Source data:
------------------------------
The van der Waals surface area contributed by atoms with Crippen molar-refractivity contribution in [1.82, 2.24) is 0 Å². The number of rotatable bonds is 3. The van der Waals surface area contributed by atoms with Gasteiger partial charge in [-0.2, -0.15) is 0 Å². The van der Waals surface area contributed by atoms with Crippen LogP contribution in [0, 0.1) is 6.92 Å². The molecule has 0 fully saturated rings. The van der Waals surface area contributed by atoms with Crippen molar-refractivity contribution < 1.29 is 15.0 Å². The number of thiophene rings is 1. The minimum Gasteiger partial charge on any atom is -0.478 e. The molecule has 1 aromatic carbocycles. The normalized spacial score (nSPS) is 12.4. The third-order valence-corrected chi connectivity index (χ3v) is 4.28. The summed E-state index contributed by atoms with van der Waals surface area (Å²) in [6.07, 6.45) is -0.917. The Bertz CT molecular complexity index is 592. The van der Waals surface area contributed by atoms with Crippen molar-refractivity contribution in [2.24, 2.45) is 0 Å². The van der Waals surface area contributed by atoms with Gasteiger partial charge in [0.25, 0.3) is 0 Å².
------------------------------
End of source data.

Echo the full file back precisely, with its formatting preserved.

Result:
The van der Waals surface area contributed by atoms with Crippen molar-refractivity contribution in [1.82, 2.24) is 0 Å². The number of rotatable bonds is 3. The van der Waals surface area contributed by atoms with Gasteiger partial charge in [-0.2, -0.15) is 0 Å². The van der Waals surface area contributed by atoms with Crippen LogP contribution in [0, 0.1) is 6.92 Å². The molecule has 0 fully saturated rings. The van der Waals surface area contributed by atoms with Crippen molar-refractivity contribution < 1.29 is 15.0 Å². The number of thiophene rings is 1. The minimum Gasteiger partial charge on any atom is -0.478 e. The molecule has 1 aromatic carbocycles. The normalized spacial score (nSPS) is 12.4. The third-order valence-corrected chi connectivity index (χ3v) is 4.28. The summed E-state index contributed by atoms with van der Waals surface area (Å²) in [6.07, 6.45) is -0.917. The Bertz CT molecular complexity index is 592. The van der Waals surface area contributed by atoms with Crippen molar-refractivity contribution in [2.24, 2.45) is 0 Å². The van der Waals surface area contributed by atoms with Gasteiger partial charge in [0.25, 0.3) is 0 Å².